Cagney & Other Movie Stars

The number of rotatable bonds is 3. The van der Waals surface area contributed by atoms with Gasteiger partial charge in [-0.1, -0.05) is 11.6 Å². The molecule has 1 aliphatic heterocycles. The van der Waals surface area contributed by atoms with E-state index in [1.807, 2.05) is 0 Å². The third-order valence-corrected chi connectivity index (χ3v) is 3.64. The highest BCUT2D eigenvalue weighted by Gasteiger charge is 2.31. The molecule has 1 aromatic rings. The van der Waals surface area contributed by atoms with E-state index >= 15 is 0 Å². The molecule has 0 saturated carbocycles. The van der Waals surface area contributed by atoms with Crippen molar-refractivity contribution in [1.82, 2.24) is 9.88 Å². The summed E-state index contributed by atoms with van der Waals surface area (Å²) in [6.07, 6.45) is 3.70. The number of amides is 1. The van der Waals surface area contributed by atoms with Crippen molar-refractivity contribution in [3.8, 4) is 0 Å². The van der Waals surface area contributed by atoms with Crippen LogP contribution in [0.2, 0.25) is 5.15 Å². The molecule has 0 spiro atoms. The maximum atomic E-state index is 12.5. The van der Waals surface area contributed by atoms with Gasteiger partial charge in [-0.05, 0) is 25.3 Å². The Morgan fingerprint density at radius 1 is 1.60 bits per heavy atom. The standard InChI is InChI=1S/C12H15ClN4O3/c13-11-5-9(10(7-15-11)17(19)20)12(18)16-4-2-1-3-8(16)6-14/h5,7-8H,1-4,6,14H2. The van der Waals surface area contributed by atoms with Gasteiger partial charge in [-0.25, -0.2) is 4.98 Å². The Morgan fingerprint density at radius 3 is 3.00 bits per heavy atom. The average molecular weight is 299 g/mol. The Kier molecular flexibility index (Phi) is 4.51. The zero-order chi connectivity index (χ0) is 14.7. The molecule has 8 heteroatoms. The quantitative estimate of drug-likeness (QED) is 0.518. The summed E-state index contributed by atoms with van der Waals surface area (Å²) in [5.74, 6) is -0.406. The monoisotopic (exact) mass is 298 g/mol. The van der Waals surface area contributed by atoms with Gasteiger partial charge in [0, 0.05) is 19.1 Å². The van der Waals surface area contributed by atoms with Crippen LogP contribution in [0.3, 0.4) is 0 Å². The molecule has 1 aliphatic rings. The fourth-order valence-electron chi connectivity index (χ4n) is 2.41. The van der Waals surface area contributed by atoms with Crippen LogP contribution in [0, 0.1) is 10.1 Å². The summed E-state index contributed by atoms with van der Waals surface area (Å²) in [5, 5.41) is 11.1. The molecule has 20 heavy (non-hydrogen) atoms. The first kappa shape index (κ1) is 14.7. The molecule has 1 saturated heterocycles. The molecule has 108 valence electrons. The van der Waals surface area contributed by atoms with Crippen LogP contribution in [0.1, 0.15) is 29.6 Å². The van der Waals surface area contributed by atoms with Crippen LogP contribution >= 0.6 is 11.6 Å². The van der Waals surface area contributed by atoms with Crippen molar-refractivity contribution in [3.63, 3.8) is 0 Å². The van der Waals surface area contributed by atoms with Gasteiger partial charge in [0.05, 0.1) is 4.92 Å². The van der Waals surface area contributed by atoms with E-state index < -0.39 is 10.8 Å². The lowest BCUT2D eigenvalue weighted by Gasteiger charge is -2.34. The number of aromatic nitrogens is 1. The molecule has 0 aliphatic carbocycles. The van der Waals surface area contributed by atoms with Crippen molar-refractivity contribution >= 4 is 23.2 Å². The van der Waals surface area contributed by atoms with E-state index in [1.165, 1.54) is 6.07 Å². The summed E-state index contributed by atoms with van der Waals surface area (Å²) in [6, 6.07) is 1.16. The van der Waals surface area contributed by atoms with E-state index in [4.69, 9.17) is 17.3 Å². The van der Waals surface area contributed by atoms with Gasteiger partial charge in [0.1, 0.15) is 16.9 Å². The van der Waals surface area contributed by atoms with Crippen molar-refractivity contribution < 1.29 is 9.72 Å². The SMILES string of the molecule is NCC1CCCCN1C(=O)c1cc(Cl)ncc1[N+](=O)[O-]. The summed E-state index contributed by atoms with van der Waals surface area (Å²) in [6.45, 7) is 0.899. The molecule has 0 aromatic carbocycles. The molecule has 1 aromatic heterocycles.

“HE moved more gracefully than any other actor in Hollywood,” Kenneth Tynan said of him, and excluding only Chaplin, Keaton, and Astaire, he couldn’t have been speaking about anyone but James Cagney. Though the actual televised award ceremony was mainly the embarrassment such things seem inevitably to be, the American Film Institute’s recent bestowal of its second “Life Achievement Award” on Cagney was a gesture I approved as wholeheartedly as I did the giving of the first award to John Ford. Like Ford, however, Cagney really can’t be grasped through film clips, and perhaps the most unfortunate aspect of the TV presentation was the impression it might leave in the minds of those unfamiliar with Cagney’s best work that the occasion was just another wallow in nostalgia, a sentimental tribute to the movies’ original “tough guy,” or one of those media events whose ostensible subject has somehow been mislaid, much as the actual film of The Great Gatsby now seems to be no more than the tail end of the fashion industry’s “Gatsby look.” Yet there’s no discernible Cagney boom so far, at least not on the order of the recent Astaire revival, nor has there ever been a Cagney cult comparable to Bogart’s. Some of the reasons for this seem fairly obvious, others rather less so.
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